Post by Corey Richardson
It's known as Döner kebab meat in the UK, but it's also known as Gyros
meat in other parts of the world.
Has anyone here attempted to make their own at home?
Attempting this without special equipment is a hopeless undertaking.
Ignore anyone telling you otherwise. On the other hand, many home-made
attempted approximations are almost bound to be better than the real
thing, but they won't remotely be that thing. It is akin to trying to
replicate McDonald's hamburger at home, just harder. Below is what I
posted on the matter before.
Gyros/döner kebap may be loosely based on some ancient homemade dishes,
but the present incarnation is modern and is a restaurant/commercial
eatery dish and requires special equipment, particularly a vertical
spit, rotating in front of an electric or gas source of radiant heat. It
also requires a special machine to form a tight meat cone, as doing this
properly by hand would usually be too hard even for an experienced
professional cook. Most gyros/döner stands get their meat cones frozen
from some central source; they don't make them themselves. In most
cases, it is a true fast-food operation, in the worst sense of the word.
That said, even the best commercial made-in-situ versions leave rather a
lot to be desired, the dish being among the most overrated of any of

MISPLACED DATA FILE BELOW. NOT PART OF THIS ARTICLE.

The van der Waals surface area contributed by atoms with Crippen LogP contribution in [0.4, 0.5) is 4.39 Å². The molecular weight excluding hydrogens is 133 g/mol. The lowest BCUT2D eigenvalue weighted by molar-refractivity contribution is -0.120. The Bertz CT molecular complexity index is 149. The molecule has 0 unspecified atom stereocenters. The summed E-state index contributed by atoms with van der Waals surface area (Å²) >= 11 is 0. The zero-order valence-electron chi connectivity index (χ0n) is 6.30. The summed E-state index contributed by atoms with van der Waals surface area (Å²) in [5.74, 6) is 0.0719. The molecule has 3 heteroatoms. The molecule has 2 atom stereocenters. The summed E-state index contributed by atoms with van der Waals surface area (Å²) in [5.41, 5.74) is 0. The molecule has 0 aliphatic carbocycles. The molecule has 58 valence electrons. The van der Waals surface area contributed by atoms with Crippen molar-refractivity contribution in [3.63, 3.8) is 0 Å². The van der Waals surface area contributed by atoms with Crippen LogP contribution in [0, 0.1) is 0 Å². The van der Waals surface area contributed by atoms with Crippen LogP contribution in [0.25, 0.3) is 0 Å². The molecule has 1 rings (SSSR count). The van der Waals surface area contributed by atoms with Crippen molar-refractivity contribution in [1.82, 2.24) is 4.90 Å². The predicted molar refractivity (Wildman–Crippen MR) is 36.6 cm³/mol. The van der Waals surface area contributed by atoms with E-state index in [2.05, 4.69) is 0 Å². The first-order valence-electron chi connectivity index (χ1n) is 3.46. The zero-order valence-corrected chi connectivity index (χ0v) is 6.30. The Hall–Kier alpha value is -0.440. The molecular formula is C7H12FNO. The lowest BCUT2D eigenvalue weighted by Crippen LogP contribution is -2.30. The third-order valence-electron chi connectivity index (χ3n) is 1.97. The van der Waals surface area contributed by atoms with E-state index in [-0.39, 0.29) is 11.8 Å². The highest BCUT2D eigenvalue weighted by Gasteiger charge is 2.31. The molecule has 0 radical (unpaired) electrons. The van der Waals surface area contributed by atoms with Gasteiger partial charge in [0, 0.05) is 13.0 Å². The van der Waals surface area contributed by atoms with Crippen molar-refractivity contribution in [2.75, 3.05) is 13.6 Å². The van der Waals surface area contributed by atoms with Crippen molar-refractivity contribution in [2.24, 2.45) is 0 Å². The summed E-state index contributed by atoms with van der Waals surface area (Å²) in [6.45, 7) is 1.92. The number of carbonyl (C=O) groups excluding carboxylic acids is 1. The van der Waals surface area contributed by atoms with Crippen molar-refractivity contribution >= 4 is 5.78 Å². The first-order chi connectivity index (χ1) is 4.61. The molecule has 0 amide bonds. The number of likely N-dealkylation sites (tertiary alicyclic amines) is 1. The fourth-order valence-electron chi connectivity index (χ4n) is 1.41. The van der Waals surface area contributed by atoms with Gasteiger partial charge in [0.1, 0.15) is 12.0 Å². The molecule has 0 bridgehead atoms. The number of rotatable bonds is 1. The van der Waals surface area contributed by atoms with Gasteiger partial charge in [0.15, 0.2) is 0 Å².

'em, as far as I'm concerned. Why imitate mediocrity?
Anyway, here is what I posted before, regarding actually making real
gyros/döner. Make your own conclusions.
Making real gyros is not simple, I have to say. Do you have the
necessary equipment (a vertical, slowly revolving spit, akin to a
rotisserie), at least? Correctly made gyros or döner kebap is
definitely not a trivial undertaking for a home cook and, if one aims
for a really good result, is a challenge even to a skilled, professional
one. Here's how it is made: Most of the meat is sliced, the rest is
minced. Then, the meat is marinated overnight in a mixture of onion
juice, oil, salt and pepper. Then, the slices are arranged on the spit,
with the tight spaces between them filled with minced meat. The whole
thing is tightly formed and slowly cooked on the rotating spit, with the
meat getting "baked" together into a tight whole. Gradually, as the
outside gets cooked, one shaves off some meat with a sharp knife from
top to bottom, exposing, little by little, the raw interior to the heat,
and continuing in this way until all the meat is cooked and shaved off.
The cooked meat is, of course, supposed to be served throughout the
rather long process, with the juice/sauce that collects underneath.
Here in Germany, döner kebap is much more popular than anywhere else in
the world. There are some 1,300 döner stands in Berlin alone, way more
than in Istanbul, let alone Athens. But then, of course, gyros/döner is
not all that traditional in its supposed ancestral lands...